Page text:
Severe Tropical Cyclone Rona was the only cyclone to threaten and impact on the Queensland coast during the 1998-99 season. A tropical low embedded in an active monsoon trough was evident off the north Queensland coast on 9 February. Strong westerly winds persisted around the northern side of the low, however a deep low pressure system off the southern Queensland coast brought a weak pressure gradient and only light winds to the southern side of the system.
A middle to upper level trough over eastern Australia steered the low slowly eastwards, but by late on 9 February this began to weaken and within 24 hours had dissipated. This allowed strong ridging to develop south of the system, with the easterly trade winds extending northward to the monsoon trough. Coincident with ridging to the south of the system, pressures rose over New Guinea, strengthening the pressure gradient between New Guinea and the tropical low.
The upper pattern in the region of the low became highly favourable for development with a strong easterly outflow channel forming on the equatorward side of the system, and strong northwest flow on the poleward side ahead of an amplifying upper trough over central Australia. In response, the low rapidly intensified to be named tropical cyclone Rona at 1800 UTC on 10 February, located about 310 km east of the north Queensland coast. At this time the system had commenced moving southwest and then turned on a more westerly track as the middle level ridge strengthened.
Rona continued to intensify over the next 6 to 12 hours and was upgraded to storm force with estimated MSW of 93 km/h at 0400 UTC and hurricane force with estimated MSW of 119 km/h at 0700 UTC on 11 February. By this time the middle level ridge to the south of the system strengthened further and in response Rona moved rapidly west-northwest towards the Queensland coast. Radar imagery (from the Cairns radar to the south of the cyclone eye) displayed a ragged, diffuse eye, however, the signal may have been attenuated somewhat by deep convection on the system's southern side. Between 1219 UTC and 1246 UTC on 11 February, Low Isles reported MSW in excess of 108 km/h, peaking at 134 km/h at 1228 UTC with a maximum gust to 159 km/h. The system eye was located about 23 km north of Low Isles at this time, however radar imagery is inconclusive in determining if the observation site experienced the radius of maximum winds. The minimum station pressure recorded at Low Isles was 983 hPa at 1216 UTC.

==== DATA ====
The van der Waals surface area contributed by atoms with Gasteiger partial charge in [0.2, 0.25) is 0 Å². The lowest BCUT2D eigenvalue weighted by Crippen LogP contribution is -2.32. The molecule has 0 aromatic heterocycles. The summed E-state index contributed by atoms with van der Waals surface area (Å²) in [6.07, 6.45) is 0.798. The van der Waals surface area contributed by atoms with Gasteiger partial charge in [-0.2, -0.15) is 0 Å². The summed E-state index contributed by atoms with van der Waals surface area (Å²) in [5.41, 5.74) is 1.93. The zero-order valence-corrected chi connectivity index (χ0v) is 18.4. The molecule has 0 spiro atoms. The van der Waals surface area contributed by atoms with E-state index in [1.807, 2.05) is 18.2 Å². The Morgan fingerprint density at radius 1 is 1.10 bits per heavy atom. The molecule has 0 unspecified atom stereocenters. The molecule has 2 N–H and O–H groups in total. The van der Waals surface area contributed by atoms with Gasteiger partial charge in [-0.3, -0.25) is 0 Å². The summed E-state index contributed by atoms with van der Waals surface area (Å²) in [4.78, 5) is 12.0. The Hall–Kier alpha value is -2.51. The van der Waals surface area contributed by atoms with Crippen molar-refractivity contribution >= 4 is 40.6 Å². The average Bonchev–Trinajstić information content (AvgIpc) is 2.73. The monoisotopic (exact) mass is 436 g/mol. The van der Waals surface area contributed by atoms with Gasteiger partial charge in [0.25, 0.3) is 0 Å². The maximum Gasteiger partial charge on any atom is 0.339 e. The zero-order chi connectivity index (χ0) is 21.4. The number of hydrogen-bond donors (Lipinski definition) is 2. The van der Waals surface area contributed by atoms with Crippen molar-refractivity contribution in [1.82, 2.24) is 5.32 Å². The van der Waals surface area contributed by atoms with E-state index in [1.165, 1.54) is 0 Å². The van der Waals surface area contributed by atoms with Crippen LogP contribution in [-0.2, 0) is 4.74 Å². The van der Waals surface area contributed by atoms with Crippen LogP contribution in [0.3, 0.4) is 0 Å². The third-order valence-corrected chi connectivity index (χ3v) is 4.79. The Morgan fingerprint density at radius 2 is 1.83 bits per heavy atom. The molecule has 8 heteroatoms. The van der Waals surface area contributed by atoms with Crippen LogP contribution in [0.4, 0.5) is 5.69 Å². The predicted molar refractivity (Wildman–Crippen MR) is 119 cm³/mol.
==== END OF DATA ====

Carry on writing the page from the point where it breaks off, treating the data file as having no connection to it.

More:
Rona crossed the coast just to the north of Cow Bay near the mouth of the Daintree River around 1300 UTC on 11 February. The system continued to track west-northwest over land and maintain cyclone intensity until 1800 UTC on 11 February at which time it was downgraded to a tropical low. A definite low level centre was difficult to track beyond this time, with several small scale centres developing. However, the 850 hPa circulation could be traced for several days as it tracked eastward across the Coral Sea to eventually become tropical cyclone Frank .
Significant wind damage from Rona extended from Newell Beach to Cape Tribulation with the major damage occurring between Cape Kimberley and Cape Tribulation on the northern side of the coastal crossing location. Some trees in the Cape Tribulation area that survived an intense cyclone in 1934 were felled by Rona . As the system crossed the coast in a sparsely populated area of the north Queensland coast, structural damage to property was minimal. Heavy rainfall following the landfall of Rona resulted in flooding from Cairns to Townsville. Highest 24 hour rainfall totals to 2300 UTC on 12 February were 531 mm at Topaz, 474 mm at Greenhaven, and 420 mm at Kuranda. A 1 m storm surge was recorded at Port Douglas (occurring at low tide) while at the Mouth of the Mossman River (near Newell and south of the radius of maximum winds) a 1.4 m storm surge was measured. Peak significant wave heights recorded at Low Isles exceeded 3.5 m with a maximum wave height in excess of 6.3 m.